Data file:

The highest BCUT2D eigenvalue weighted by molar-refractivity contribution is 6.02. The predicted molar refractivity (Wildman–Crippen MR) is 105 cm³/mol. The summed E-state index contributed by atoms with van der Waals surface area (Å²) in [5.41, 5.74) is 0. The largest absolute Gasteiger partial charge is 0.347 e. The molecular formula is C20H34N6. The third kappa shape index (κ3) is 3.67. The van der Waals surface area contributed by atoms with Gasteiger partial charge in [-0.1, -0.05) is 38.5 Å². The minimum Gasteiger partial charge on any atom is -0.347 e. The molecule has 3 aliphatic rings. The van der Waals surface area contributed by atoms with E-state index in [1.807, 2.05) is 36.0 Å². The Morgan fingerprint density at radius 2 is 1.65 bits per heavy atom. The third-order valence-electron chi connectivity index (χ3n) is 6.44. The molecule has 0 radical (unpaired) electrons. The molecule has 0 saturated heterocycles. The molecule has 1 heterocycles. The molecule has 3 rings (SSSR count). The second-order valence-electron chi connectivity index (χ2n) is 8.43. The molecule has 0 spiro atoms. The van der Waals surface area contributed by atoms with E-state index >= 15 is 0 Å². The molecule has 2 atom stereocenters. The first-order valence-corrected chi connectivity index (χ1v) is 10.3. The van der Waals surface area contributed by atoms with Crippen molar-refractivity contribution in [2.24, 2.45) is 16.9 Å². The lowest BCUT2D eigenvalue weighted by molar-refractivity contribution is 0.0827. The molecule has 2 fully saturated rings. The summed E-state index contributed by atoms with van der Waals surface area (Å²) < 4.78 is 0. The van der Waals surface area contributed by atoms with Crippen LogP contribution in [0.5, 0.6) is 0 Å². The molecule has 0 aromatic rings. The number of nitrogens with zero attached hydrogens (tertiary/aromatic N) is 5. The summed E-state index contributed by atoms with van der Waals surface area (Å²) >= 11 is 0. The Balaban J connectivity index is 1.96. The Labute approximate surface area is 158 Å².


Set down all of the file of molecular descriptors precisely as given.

The highest BCUT2D eigenvalue weighted by molar-refractivity contribution is 6.02. The predicted molar refractivity (Wildman–Crippen MR) is 105 cm³/mol. The summed E-state index contributed by atoms with van der Waals surface area (Å²) in [5.41, 5.74) is 0. The largest absolute Gasteiger partial charge is 0.347 e. The molecular formula is C20H34N6. The third kappa shape index (κ3) is 3.67. The van der Waals surface area contributed by atoms with Gasteiger partial charge in [-0.1, -0.05) is 38.5 Å². The minimum Gasteiger partial charge on any atom is -0.347 e. The molecule has 3 aliphatic rings. The van der Waals surface area contributed by atoms with E-state index in [1.807, 2.05) is 36.0 Å². The Morgan fingerprint density at radius 2 is 1.65 bits per heavy atom. The third-order valence-electron chi connectivity index (χ3n) is 6.44. The molecule has 0 radical (unpaired) electrons. The molecule has 0 saturated heterocycles. The molecule has 1 heterocycles. The molecule has 3 rings (SSSR count). The second-order valence-electron chi connectivity index (χ2n) is 8.43. The molecule has 0 spiro atoms. The van der Waals surface area contributed by atoms with E-state index >= 15 is 0 Å². The molecule has 2 atom stereocenters. The first-order valence-corrected chi connectivity index (χ1v) is 10.3. The van der Waals surface area contributed by atoms with Crippen molar-refractivity contribution in [2.24, 2.45) is 16.9 Å². The lowest BCUT2D eigenvalue weighted by molar-refractivity contribution is 0.0827. The molecule has 2 fully saturated rings. The summed E-state index contributed by atoms with van der Waals surface area (Å²) < 4.78 is 0. The van der Waals surface area contributed by atoms with Crippen LogP contribution in [0.5, 0.6) is 0 Å². The molecule has 0 aromatic rings. The number of nitrogens with zero attached hydrogens (tertiary/aromatic N) is 5. The summed E-state index contributed by atoms with van der Waals surface area (Å²) >= 11 is 0. The Balaban J connectivity index is 1.96. The Labute approximate surface area is 158 Å².